Diebold's newest ATMs designed to act like mini branches
Diebold Nixdorf is launching a new series of automated teller machines on Tuesday meant to handle many of the tasks that take place in a bank branch, so that institutions can shrink their branch footprints and even replace branches with the machines in some cases.
Eighteen institutions, including BNL Gruppo BNP Paribas, are piloting the new ATMs, called the DN Series.
“We asked customers what they’re looking for in the future,” said Octavio Marquez, senior vice president of Diebold Nixdorf. “Digital channels are becoming more relevant. People are thinking: What is the right branch footprint. Should we have branches? Should we not have branches? For newer consumers selecting a bank, a digital presence is more relevant than a physical presence in some instances. On the other hand, we continue to see cash use growing in some markets.”
The ATM company designed the software for its DN Series machines to have the look and feel of a mobile banking app and to integrate with digital channels like mobile banking and PC banking, so a user could start a transaction, such as a loan application, in one channel and finish with the use of a QR code and a digital signature at the ATM.
“This is flexibility our software can create, now that it’s residing in smarter hardware that can help you do more transactions,” Marquez said. “Bankers around the globe are figuring out smarter ways to use these technologies.”
The ATMs have features intended to help meet the needs of small businesses that still depend on branches. A recycler has been added so a small merchant can deposit all its cash and checks at an ATM and get credit for that, and take out the money it needs to operate the next day. These recycling ATMs can replace the teller function at the branch, Marquez said.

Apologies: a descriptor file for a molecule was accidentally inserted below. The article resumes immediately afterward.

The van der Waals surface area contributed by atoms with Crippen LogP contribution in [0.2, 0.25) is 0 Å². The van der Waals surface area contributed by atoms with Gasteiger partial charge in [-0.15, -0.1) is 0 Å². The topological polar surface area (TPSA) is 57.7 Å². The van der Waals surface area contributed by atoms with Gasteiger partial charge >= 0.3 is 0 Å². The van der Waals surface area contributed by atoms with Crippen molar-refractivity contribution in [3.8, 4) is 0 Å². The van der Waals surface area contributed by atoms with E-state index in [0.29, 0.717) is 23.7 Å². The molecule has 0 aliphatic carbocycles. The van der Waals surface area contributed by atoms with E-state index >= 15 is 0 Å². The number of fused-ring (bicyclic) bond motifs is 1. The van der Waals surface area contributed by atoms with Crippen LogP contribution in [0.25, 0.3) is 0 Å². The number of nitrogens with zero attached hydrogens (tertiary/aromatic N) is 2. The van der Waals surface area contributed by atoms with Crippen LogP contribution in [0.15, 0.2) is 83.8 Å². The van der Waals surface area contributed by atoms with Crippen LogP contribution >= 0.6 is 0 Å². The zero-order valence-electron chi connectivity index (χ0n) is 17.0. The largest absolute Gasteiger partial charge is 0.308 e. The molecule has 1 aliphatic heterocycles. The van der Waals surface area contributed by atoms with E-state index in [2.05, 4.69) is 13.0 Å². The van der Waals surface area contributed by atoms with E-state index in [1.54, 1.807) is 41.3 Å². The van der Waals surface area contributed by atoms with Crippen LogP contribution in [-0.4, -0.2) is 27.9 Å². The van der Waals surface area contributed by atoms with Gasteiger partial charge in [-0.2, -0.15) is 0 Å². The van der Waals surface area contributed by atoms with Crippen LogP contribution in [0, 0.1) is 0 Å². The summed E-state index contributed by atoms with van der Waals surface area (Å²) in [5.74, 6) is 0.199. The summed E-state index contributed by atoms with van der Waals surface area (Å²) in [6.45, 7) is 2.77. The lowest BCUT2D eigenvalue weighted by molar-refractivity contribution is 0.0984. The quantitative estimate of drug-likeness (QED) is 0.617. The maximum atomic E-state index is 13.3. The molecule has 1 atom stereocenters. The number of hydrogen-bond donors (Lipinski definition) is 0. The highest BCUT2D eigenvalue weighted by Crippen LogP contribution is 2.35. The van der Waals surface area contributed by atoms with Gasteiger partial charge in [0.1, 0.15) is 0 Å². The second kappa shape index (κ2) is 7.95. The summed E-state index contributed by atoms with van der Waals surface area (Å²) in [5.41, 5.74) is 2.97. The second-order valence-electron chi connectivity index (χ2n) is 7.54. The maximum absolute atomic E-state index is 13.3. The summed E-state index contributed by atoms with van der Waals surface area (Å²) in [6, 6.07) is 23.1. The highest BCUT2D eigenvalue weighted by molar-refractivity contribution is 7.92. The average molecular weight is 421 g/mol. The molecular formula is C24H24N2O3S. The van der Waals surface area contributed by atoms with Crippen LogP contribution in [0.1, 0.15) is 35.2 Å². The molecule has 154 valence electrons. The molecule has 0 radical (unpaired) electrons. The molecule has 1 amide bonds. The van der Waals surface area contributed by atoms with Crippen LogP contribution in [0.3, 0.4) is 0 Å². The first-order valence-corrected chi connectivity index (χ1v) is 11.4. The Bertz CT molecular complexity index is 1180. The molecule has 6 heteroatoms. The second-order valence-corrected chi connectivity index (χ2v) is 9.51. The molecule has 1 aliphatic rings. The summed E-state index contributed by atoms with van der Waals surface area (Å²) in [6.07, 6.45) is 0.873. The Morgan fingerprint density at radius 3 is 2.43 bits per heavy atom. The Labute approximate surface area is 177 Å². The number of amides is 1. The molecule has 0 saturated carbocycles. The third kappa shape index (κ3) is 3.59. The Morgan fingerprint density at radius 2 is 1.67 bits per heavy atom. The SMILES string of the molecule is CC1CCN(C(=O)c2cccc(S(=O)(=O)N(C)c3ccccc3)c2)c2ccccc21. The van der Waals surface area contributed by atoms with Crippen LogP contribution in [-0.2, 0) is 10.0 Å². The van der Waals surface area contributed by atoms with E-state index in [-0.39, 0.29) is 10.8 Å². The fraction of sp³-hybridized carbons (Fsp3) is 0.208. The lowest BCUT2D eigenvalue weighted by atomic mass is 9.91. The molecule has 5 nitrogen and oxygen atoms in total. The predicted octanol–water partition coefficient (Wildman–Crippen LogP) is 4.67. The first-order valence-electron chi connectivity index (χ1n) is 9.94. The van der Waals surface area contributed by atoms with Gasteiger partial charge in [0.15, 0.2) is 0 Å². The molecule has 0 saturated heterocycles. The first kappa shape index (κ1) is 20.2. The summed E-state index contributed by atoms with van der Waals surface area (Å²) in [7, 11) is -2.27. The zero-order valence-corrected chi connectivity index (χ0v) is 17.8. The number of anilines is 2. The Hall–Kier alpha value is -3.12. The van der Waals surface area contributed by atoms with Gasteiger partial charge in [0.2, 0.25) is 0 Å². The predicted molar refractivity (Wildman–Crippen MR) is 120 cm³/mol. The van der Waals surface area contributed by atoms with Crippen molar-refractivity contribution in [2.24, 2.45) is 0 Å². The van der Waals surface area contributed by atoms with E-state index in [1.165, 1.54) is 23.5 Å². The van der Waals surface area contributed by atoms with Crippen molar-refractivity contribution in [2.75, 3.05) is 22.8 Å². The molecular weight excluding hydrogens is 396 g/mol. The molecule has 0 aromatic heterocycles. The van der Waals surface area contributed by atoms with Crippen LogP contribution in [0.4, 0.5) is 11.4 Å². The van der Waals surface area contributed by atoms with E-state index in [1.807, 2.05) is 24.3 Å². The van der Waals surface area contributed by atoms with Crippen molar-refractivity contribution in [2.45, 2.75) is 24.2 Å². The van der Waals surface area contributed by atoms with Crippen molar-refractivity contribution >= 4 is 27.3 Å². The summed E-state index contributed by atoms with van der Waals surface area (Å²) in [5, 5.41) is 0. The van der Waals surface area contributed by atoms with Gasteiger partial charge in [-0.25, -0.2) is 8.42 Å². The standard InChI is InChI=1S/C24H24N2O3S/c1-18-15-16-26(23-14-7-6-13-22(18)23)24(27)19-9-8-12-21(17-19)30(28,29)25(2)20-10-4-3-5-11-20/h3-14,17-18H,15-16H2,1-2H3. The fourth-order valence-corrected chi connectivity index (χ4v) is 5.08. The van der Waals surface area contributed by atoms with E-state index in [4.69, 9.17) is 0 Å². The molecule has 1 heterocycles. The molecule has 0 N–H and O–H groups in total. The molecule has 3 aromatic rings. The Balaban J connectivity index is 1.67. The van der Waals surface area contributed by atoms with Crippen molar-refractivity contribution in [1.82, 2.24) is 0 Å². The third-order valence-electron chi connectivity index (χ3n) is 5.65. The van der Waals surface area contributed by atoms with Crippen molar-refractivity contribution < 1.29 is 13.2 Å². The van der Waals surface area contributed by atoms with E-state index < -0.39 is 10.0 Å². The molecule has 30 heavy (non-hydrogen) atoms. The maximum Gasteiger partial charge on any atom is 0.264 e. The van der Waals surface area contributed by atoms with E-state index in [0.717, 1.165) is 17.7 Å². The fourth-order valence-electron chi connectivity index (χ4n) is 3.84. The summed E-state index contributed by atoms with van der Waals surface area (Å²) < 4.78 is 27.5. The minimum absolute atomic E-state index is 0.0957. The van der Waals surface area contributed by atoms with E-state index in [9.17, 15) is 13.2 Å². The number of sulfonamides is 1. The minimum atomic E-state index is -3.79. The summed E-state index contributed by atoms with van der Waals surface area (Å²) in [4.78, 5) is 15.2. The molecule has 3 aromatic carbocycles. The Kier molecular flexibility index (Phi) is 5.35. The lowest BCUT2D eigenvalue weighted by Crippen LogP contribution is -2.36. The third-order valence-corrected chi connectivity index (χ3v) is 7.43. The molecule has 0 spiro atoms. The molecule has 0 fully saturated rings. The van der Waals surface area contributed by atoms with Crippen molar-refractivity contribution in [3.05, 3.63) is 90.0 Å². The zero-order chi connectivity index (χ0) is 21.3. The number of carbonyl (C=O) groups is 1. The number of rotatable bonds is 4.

“Many banks are seeing that these technologies will change the layout of the branch, so the branches will probably become smaller and this machine be the only cash-handling device inside the branch while a smaller staff is more focused on selling,” Marquez said. “We’re seeing a lot of people thinking: We don’t need a teller function at the bank. We’ll just install these new machines and, through the better user interface, I can eliminate a lot of manual transactions and just have people in the branch for service and information on new products.”
To help match the security controls some banks are adding to their mobile apps, Diebold has added support for fingerprint and facial recognition to its new ATMs. It also added video interaction with call center reps and other bankers to help consumers with questions and functions for which they would normally visit a branch.
A new AllConnect data engine makes patching, monitoring and updating ATMs easier. The ATMs can allow banks to maintain a point of presence in a community, even when they no longer have branches, Marquez said.
“They can perform almost every transaction that can be done in the branch, so some banks, when they close branches, will leave some of these ATMs in the neighborhood for branding and marketing,” he said.